Firing on all engines, Nasa's latest rover to Mars has executed a course adjustment that put it on track for a landing in August.
Deep space antennas monitored the one-ton rover nicknamed Curiosity as it fired its thrusters in a choreographed three-hour manoeuvre.
"We've completed a big step toward our encounter with Mars," Brian Portock of the Nasa Jet Propulsion Laboratory said in a statement.
The course correction is the most important task Curiosity will perform during its 352-million-mile trip to the red planet, but it is not unprecedented.
Previous robotic explorers have had to adjust their paths several times en route to landing.
As Nasa celebrated Curiosity's latest milestone, Russia's space agency grappled with its doomed Phobos-Ground probe.
Bound for a Martian moon, Phobos-Ground became stranded in Earth orbit soon after launching in November. After several failed attempts to put it back on course, pieces of the probe could plunge through Earth's atmosphere as early as this weekend.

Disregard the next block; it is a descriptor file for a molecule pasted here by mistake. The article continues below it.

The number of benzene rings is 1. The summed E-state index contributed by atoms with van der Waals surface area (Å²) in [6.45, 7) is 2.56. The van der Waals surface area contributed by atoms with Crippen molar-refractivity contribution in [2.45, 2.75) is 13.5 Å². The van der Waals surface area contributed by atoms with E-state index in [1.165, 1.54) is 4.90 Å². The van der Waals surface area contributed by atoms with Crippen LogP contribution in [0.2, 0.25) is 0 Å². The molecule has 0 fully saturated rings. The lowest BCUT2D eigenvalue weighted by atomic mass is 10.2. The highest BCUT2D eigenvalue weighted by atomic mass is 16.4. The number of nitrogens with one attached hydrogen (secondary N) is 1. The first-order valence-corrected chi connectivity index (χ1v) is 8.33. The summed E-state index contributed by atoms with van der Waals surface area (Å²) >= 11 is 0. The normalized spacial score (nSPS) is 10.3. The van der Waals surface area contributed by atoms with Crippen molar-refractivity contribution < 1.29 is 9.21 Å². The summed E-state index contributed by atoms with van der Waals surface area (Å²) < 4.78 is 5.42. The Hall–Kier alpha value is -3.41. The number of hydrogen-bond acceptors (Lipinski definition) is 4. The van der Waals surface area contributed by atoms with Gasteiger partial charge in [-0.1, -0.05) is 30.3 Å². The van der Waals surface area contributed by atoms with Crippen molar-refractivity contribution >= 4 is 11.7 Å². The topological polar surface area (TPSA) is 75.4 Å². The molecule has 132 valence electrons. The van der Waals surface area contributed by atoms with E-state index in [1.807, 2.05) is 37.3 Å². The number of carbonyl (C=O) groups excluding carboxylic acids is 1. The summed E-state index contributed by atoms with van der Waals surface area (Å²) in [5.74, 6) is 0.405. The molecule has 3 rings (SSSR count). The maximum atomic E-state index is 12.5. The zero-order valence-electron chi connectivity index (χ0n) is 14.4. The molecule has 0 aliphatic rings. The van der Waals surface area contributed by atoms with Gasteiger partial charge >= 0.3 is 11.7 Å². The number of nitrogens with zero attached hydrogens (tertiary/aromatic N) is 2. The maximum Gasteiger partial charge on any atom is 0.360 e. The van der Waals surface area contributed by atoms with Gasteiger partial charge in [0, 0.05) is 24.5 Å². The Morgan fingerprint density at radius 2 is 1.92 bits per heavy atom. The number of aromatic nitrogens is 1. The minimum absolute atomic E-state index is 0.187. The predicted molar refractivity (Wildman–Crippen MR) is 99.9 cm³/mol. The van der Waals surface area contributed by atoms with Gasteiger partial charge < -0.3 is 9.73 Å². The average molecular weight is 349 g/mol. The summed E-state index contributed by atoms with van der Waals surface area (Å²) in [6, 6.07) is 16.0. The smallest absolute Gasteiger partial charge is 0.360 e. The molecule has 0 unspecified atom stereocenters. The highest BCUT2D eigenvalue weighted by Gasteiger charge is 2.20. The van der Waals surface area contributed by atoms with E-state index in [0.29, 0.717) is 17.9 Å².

Meanwhile, Curiosity had racked up 80 million miles and was travelling at 10,200 mph relative to the Earth.
The action began when engineers uploaded commands to Curiosity's on-board computers. Though it performed the move without human interference a day later, engineers were on standby in the off chance of a need to abort.
The team will spend the next week testing the spacecraft's communication system and other components. A second smaller path adjustment was planned for March.